“It should be emphasized that any attempts to downplay the issue or help the suspect to beat the long arm of the law will only succeed in stirring avoidable actions with far-reaching consequences,” Namiwa said, but said the group didn’t want anyone targeting the Chinese community for retaliation as a whole.
“Since the matter also borders on aspects of profit-making, CDEDI is urging the relevant authorities to ensure that survivors of the exploitative filming should benefit by way of compensation,” it said.
The Chinese embassy said via Twitter on June 13 that it had “noted with great concern” the findings of the BBC documentary Racism for Sale.
“We strongly condemn racism in any form, by anyone or happening anywhere,” it said. “We also noted that the video was shot in 2020. It shall be stressed that Chinese government has zero tolerance for racism.”
It added on June 17: “We demand internet & social media platforms to strictly prohibit the dissemination of all racist contents.”
The BBC documentary found that two Douyin accounts were sharing the video in question, along with other anti-Black racist content, and that Lu had bribed the kids with food and candy to take part in the shoot.
Shih Yi-hsiang of the Taiwan Association for Human Rights said China’s response to the incident was inadequate.
“The Chinese government is condemning this matter and also saying that China has zero tolerance for racism, which is ridiculous, because what the Chinese regime has done to Tibetans [and] Uyghurs … for a long time is seriously racist,” Shih said.
“What we actually see behind [these words] is exploitation and oppression,” Shih said. “Chinese people are abusing these kids.”
Shih called for further investigation into the exploitation of African children by Chinese content creators.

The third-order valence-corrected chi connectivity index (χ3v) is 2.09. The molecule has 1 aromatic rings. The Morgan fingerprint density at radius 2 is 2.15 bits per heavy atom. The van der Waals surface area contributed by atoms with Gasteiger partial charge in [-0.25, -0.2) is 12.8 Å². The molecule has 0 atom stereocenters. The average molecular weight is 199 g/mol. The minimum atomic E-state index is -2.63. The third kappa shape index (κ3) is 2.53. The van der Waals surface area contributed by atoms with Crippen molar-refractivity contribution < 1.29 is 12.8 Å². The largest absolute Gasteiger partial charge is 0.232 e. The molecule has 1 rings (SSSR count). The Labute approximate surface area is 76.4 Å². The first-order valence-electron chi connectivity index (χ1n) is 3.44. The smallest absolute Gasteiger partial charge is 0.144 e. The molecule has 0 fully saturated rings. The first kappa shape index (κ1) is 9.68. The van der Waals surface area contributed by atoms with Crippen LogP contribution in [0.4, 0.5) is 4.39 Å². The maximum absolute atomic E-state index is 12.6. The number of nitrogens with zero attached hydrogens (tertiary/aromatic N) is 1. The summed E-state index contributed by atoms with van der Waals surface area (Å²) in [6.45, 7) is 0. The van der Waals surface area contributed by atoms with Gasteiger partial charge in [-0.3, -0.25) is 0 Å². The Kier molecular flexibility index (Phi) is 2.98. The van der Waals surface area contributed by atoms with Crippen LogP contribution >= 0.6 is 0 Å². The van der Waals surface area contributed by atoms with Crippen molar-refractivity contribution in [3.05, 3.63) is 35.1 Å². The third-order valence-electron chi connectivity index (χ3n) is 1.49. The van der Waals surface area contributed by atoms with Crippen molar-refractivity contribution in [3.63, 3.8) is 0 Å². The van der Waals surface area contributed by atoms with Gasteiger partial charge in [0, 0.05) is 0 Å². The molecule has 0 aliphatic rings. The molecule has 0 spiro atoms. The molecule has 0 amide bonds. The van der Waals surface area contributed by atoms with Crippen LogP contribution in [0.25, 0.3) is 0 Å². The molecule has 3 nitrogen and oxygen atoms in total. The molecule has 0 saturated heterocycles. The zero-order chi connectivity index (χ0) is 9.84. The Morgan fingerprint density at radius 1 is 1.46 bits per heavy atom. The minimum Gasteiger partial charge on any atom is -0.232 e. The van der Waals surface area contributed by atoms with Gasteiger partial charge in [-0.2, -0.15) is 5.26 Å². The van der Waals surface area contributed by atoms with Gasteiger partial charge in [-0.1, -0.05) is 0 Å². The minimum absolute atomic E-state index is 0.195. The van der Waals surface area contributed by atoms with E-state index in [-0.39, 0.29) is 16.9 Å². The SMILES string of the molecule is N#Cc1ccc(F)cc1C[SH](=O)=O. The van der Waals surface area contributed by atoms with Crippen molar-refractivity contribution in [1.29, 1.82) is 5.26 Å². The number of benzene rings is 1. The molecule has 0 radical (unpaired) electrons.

Blackface on CCTV
Taiwan strategic analyst Shih Chien-yu cited the use of blackface on the CCTV Lunar New Year TV gala, as well as costumes associating black people with monkeys.
Chinese people go to Africa to shoot these videos to make money, rationalize racism, which is clearly colonialism with Chinese characteristics, Shih Chien-yu said.
“They believe that the local people are poor and they will be obedient if you give them some small benefits,” Shih said. “We see the 19th century colonial mentality being replicated in 21st century China.”
Gong Yujian, a Chinese dissident now living in democratic Taiwan, said that anti-Black racism is still very common in China, although those who enjoy openly racist videos are in the minority.
“Mao Zedong once said black Africans could obtain their national independence and liberation only with Chinese help, so there was a sense that they had come to China cap in hand,” Gong told RFA.
And since the launch of the Belt and Road overseas infrastructure and supply-chain initiative under ruling Chinese Communist Party (CCP) leader Xi Jinping, many Chinese people had begun to consider themselves superior to others, he said.
Comments still visible on Chinese social media this week were critical of the video, although largely in the context of China’s international image, with some pointing to racism in the U.S. to deflect criticism of China.
“The lack of supervision of Chinese online platforms, some low-quality trash groups, some with ulterior motives, [and] these attacks on black people have seriously affected China-Africa relations,” Weibo user @LiuJiayi wrote.
“It has brought huge and catastrophic losses to China’s political, economic and diplomatic ties in Africa, and works in favor of the United States,” the user wrote.
Translated and edited by Luisetta Mudie.